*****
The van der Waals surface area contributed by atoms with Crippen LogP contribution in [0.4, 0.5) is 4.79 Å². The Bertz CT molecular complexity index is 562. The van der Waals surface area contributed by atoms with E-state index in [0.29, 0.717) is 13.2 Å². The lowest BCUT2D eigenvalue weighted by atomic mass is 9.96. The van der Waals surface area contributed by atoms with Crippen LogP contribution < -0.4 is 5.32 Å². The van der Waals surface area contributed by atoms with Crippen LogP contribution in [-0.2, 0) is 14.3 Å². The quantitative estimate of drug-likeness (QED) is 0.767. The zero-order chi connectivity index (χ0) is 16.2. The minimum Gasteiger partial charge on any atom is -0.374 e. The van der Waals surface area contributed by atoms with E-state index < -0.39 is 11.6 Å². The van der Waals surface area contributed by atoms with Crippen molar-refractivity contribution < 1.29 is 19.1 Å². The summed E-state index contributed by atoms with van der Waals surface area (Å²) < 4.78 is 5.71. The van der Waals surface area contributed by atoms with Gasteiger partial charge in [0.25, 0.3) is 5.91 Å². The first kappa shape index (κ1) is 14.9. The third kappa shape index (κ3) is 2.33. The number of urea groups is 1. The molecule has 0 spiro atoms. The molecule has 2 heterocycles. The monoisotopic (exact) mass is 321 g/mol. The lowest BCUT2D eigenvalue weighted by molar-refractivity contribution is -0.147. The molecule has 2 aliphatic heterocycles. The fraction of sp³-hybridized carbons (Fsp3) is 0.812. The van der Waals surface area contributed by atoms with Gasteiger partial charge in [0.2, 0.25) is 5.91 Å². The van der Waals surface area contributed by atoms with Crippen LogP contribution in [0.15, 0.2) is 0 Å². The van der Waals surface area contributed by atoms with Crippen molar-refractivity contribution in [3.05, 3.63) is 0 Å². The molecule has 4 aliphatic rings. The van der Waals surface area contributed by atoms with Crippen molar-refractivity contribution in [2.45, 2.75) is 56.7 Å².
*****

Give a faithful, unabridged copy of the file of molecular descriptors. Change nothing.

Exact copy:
The van der Waals surface area contributed by atoms with Crippen LogP contribution in [0.4, 0.5) is 4.79 Å². The Bertz CT molecular complexity index is 562. The van der Waals surface area contributed by atoms with E-state index in [0.29, 0.717) is 13.2 Å². The lowest BCUT2D eigenvalue weighted by atomic mass is 9.96. The van der Waals surface area contributed by atoms with Crippen LogP contribution < -0.4 is 5.32 Å². The van der Waals surface area contributed by atoms with Crippen LogP contribution in [-0.2, 0) is 14.3 Å². The quantitative estimate of drug-likeness (QED) is 0.767. The zero-order chi connectivity index (χ0) is 16.2. The minimum Gasteiger partial charge on any atom is -0.374 e. The van der Waals surface area contributed by atoms with E-state index < -0.39 is 11.6 Å². The van der Waals surface area contributed by atoms with Crippen molar-refractivity contribution < 1.29 is 19.1 Å². The summed E-state index contributed by atoms with van der Waals surface area (Å²) < 4.78 is 5.71. The van der Waals surface area contributed by atoms with Gasteiger partial charge in [0.25, 0.3) is 5.91 Å². The first kappa shape index (κ1) is 14.9. The third kappa shape index (κ3) is 2.33. The number of urea groups is 1. The molecule has 0 spiro atoms. The molecule has 2 heterocycles. The monoisotopic (exact) mass is 321 g/mol. The lowest BCUT2D eigenvalue weighted by molar-refractivity contribution is -0.147. The molecule has 2 aliphatic heterocycles. The fraction of sp³-hybridized carbons (Fsp3) is 0.812. The van der Waals surface area contributed by atoms with Gasteiger partial charge in [0.2, 0.25) is 5.91 Å². The van der Waals surface area contributed by atoms with Crippen LogP contribution in [0.15, 0.2) is 0 Å². The van der Waals surface area contributed by atoms with Crippen molar-refractivity contribution in [3.05, 3.63) is 0 Å². The molecule has 4 aliphatic rings. The van der Waals surface area contributed by atoms with Crippen molar-refractivity contribution in [2.45, 2.75) is 56.7 Å².